Conversely, it has been shown that decreased serotonin activity in the brain is associated with enhanced appetite, and thus may be related to bulimia (4). Researchers working in conjunction with Harvard Medical School have demonstrated a link between bulimia and impaired serotonergic responsiveness in the brain. The study compared serotonergic activity and the presence of several behavioral symptoms of bulimia among bulimic and healthy women. Serotonergic responsiveness was assessed by measuring the activity of the pathway following administration of a serotonin agonist. It was found that the women with bulimia showed significantly less serotonergic activity following administration of the agonist than did the healthy women. In other words, the agonist did not have as great an effect on serotonin activity in bulimic women as it did on serotonin activity in healthy women. This suggests that individuals with bulimia demonstrate impaired serotonergic responsiveness which, in turn, results in an overall decrease in serotonin in the brain. In addition, the frequency of binge eating during the four weeks prior to the study was shown to be inversely correlated with serotonin activity (6).
Another recent study conducted by researchers at the University of Pittsburgh Medical Center assessed neurotransmitter levels and several behavioral symptoms of bulimia (including negative moods, obsessions with perfectionism and exactness) in recovered bulimic women and healthy women. It was found that the women with bulimia had abnormal levels of serotonin activity relative to healthy women. Such evidence suggests that bulimia is correlated with an alteration in brain chemistry which persists even after recovery from the disorder (7).
Many people with eating disorders also appear to suffer from depression or obsessive-compulsive disorder (OCD). This is especially interesting given that depression and OCD are also known to involve abnormal serotonergic activity (3). The link between the disorders is further supported by the fact the antidepressants which increase serotonin activity in the brain are also often effective treatments for individuals with bulimia (8).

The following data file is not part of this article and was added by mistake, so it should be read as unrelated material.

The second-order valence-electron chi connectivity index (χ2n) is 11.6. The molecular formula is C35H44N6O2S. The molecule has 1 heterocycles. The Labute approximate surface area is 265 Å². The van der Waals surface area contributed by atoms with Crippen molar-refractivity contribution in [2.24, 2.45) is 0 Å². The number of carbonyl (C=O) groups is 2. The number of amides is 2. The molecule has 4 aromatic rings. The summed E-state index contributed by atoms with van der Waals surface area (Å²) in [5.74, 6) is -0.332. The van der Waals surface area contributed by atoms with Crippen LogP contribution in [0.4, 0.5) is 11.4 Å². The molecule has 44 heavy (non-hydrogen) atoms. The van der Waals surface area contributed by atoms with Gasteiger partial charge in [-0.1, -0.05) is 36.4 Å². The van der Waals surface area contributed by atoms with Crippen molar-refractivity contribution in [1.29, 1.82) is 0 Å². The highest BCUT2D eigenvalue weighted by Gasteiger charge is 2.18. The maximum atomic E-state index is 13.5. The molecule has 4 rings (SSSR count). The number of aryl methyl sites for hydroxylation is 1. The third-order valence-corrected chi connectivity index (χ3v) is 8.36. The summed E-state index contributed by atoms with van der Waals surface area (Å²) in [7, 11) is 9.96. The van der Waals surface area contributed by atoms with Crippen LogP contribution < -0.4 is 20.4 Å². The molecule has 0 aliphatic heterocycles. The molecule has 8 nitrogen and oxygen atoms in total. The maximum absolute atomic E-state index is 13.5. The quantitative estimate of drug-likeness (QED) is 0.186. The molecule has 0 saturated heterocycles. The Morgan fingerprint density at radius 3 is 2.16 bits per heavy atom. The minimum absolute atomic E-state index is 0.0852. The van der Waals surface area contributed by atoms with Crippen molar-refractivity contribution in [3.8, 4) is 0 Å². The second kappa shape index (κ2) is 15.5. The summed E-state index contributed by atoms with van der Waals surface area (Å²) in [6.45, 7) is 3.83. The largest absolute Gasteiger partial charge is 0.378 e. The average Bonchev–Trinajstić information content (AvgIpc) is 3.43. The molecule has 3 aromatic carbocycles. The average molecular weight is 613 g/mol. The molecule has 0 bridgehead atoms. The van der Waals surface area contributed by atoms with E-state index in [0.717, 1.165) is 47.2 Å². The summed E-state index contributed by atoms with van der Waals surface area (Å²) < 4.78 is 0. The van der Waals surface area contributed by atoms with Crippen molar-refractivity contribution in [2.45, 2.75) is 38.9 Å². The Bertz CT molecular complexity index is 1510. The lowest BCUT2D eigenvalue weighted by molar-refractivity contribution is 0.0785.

Several other brain chemicals have also been implicated as possible correlates of eating disorders. For example, patients with anorexia and bulimia have been shown to have elevated levels of neuropeptide Y and peptide YY. This finding is particularly interesting given that these chemicals have been shown to stimulate eating behavior in laboratory animals. In addition, the hormone cholecystokinin (CCK) which seems to cause satiation in laboratory animals, is known to be low in some women with bulimia. This finding may help explain the lack of satiety which is characteristic of bulimic binges (3).
Two regions of the hypothalamus, the ventromedial hypothalamus and the lateral hypothalamus, have been shown to effect feeding behavior. In particular, the ventromedial hypothalamus is thought to contain a satiety center, while the lateral hypothalamus is thought to contain an eating center. This hypothesis comes from animal experiments in which these areas are selectively stimulated or damaged. Thus, the ventromedial hypothalamus is thought to be the satiety center because stimulation of this area suppresses eating, while damage to this area results in obesity. The opposite effects are seen following stimulation and damage to the lateral hypothalamus, thus suggesting that it may be responsible for promoting eating behavior. The mechanisms underlying these regulatory processes seem to involve the activity of the neurotransmitters norepinephrine, serotonin, and dopamine. It is suggested that further investigation into the role of these hypothalamic regions and the neurotransmitter pathways within them may provide important information about the biochemical and neurological basis of eating disorders (2).
Thus, eating disorders seem to be caused by a combination of many social, psychological, and biological factors, and it is apparent that additional research will be necessary in order to better understand the complex etiology of these disorders.